As a noted professional photographer, Sinclair maintained her own searchable website to showcase her photographs to potential customers. She also had an account on Instagram, one of the world’s most popular platform for photo and video-sharing. Sinclair’s photograph, titled “Child, Bride, Mother/Child Marriage in Guatemala” (the photograph) was the source of the dispute. The photograph was posted by Sinclair on Instagram and her account was set on the “public” mode, meaning any user on Instagram could view Sinclair’s postings.
In March 2016 an employee of Mashable contacted Sinclair in order to license the use of the photograph as part of an article featuring female photographers. The proposed license fee of $50 was rejected by Sinclair. Nevertheless, within the same week Mashable published the proposed article and incorporated the photograph.
In January 2018 a written demand was sent to Mashable requesting that it remove the copy of the photograph and pay Sinclair for the alleged copyright infringement. The defendants refused the demand for compensation. Sinclair filed an action seeking, among other things, damages for the violation of her exclusive copyright to the photograph. Under the Copyright Act, 17 U.S.C. §106, the creator of a work has the exclusive right to reproduce, distribute, publicly display or create derivative works based on a protected copyrighted work. The central issue before Judge Wood was whether Sinclair gave up any of her exclusive rights when posting on Instagram.
The court’s decision noted that Mashable did not make a copy of the protected photograph and reproduce it in the published article. Rather, Mashable “embedded” the photograph which appeared in the article. Embedding is a technical procedure whereby a website can use code to direct a user’s computer to fetch an image from a third-party server. Instagram utilizes computer code called an API (application program interface), which allows any Instagram user to access and share any content posted by other Instagram users provided those accounts are set in the “public” mode. The end user’s Internet browser is instructed by the API to locate the image and display or embed it as a part of the website’s content. This process occurs so quickly that the user sees the image as directed, even though the photograph actually resides on a third-party server. Instagram’s API permits any of its users to embed Instagram posts created and owned by others into their own Instagram accounts or on their websites.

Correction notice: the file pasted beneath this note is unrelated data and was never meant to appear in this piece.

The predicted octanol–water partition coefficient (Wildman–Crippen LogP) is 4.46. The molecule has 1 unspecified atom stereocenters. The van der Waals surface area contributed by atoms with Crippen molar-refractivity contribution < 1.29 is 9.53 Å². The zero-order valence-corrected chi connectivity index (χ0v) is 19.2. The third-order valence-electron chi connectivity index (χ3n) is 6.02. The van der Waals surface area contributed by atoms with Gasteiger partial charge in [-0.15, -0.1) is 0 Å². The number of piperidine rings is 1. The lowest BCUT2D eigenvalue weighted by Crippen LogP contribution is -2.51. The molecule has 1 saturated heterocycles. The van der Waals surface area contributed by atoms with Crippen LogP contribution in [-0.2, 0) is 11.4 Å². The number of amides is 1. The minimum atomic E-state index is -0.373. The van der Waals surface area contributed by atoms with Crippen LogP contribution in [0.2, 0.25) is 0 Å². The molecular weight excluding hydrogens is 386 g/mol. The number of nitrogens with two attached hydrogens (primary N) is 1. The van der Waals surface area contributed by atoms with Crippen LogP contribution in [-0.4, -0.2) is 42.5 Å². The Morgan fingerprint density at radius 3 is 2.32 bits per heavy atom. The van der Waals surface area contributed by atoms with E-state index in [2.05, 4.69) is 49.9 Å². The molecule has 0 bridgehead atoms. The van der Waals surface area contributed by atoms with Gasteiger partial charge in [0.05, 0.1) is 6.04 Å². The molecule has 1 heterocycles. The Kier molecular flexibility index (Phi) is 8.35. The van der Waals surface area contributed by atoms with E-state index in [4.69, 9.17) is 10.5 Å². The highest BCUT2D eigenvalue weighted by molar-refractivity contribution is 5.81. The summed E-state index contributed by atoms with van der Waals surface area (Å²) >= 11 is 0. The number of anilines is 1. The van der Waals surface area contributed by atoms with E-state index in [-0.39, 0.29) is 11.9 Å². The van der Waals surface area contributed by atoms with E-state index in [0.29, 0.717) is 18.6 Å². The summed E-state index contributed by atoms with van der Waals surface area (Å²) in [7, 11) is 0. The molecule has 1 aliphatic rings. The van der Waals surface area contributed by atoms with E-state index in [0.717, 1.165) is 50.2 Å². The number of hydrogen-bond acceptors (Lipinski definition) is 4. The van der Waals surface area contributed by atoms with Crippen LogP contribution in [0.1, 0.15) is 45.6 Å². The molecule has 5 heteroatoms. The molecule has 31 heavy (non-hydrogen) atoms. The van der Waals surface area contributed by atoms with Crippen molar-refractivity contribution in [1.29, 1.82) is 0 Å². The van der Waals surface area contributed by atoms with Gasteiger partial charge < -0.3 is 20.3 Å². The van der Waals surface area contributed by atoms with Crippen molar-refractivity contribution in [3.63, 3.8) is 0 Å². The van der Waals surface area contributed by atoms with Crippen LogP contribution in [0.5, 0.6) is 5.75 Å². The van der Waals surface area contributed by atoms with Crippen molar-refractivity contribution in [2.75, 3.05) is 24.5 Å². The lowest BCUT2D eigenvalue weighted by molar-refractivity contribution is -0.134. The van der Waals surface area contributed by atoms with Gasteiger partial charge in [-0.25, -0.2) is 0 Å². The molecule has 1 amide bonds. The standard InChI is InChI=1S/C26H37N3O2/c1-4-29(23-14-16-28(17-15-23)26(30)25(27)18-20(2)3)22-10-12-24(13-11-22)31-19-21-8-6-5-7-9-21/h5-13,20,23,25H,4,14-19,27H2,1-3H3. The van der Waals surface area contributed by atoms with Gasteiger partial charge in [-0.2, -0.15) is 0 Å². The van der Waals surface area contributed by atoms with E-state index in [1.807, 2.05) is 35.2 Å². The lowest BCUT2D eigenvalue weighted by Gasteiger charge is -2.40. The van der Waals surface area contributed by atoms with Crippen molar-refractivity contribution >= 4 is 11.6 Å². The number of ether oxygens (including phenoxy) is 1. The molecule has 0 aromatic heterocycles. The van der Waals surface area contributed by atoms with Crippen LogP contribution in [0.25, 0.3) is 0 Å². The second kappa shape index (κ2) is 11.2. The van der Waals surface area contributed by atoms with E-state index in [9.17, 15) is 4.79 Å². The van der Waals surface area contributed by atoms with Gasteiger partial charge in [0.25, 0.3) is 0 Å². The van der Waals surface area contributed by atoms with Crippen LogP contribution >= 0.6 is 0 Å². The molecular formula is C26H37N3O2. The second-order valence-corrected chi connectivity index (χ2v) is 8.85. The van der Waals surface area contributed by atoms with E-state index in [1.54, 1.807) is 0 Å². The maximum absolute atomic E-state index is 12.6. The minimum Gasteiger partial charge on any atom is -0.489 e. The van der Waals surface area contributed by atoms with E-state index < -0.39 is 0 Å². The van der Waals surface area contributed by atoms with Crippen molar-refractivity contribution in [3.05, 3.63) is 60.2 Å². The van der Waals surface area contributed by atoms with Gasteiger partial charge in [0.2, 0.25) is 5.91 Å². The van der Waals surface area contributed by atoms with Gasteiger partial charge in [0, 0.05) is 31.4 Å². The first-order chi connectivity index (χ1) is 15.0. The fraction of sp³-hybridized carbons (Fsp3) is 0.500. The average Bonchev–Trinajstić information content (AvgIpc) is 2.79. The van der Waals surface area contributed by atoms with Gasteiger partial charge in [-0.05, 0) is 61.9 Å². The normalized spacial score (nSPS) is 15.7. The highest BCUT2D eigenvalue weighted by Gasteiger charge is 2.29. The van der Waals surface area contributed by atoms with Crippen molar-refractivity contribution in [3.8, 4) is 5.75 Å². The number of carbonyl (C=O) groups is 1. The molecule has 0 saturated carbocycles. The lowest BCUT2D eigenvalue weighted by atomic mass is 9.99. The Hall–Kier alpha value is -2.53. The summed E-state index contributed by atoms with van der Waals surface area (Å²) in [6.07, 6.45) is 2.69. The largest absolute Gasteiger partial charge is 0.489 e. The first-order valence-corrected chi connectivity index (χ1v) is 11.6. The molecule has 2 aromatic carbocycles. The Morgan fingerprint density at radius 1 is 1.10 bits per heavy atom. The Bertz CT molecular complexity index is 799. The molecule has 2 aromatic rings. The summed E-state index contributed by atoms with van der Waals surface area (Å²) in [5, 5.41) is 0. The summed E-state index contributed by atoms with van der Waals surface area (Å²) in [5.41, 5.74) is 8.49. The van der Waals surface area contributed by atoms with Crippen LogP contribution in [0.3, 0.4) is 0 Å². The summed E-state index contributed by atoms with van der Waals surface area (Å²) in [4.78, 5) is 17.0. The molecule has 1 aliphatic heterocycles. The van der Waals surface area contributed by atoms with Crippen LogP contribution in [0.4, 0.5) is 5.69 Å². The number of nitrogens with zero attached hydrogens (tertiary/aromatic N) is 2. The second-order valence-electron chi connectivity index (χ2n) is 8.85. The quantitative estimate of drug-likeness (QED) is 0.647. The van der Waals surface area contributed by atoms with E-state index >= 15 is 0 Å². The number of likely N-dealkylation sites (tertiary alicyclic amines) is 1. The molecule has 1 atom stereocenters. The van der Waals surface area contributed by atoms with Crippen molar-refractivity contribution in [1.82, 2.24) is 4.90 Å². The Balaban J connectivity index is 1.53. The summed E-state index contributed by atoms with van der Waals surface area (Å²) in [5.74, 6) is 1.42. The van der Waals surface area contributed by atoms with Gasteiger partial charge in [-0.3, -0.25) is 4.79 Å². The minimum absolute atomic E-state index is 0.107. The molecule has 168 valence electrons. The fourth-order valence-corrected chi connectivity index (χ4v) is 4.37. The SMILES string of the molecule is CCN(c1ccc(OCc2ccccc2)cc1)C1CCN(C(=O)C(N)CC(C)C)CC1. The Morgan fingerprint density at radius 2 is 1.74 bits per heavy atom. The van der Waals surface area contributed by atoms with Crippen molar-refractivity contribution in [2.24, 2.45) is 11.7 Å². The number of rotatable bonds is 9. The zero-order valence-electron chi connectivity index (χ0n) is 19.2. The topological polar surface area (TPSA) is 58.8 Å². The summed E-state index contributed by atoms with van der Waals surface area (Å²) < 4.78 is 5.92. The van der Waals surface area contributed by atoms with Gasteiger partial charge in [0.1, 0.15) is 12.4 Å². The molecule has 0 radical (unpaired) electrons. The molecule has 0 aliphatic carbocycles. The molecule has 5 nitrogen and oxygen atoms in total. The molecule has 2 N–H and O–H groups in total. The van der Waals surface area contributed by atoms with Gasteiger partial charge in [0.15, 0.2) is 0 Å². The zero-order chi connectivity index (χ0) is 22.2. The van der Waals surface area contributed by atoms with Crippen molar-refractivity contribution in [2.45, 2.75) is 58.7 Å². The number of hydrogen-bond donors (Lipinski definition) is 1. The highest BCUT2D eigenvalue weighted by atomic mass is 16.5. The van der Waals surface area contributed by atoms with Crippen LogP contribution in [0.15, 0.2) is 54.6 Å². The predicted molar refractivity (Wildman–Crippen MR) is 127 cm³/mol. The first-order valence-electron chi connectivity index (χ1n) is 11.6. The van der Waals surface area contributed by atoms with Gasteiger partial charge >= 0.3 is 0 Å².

For reasons outlined below, Judge Wood did not have to deal with the unresolved issue as to whether the process of embedding might violate the Copyright Law. A detailed discussion of this issue can be found in Goldman v. Breitbart New Network, LLC, 302 F. Supp. 3d 585 (SDNY 2018) (Forrest, J.)
The Instagram policies have a practical impact because if a user adds content to its account in the “public” mode it is searchable by any other Instagram user. This content may then be utilized by the Instagram user on her or his website through the use of Instagram’s API.
As part of her opinion Judge Wood considered and rejected several arguments raised by Sinclair’s counsel. Notably, it was argued that it was unfair for Instagram to require a professional photographer to post examples of her work in “private” mode. Sinclair argued that Instagram’s dominant role in photo sharing put professional photographers in a difficult quandary, since Instagram is an important platform for photographers to display their work to potential customers. At the same time, any posted photograph is subject to Instagram’s broad sub-licensing terms.
Having considered this compelling argument, Judge Wood concluded, “… by posting the Photograph to her public Instagram account, Plaintiff made her choice. This Court cannot release her from the agreement she made.”
Peter Brown is the principal at Peter Brown & Associates. He is a co-author of “Computer Law: Drafting and Negotiating Forms and Agreements” (Law Journal Press).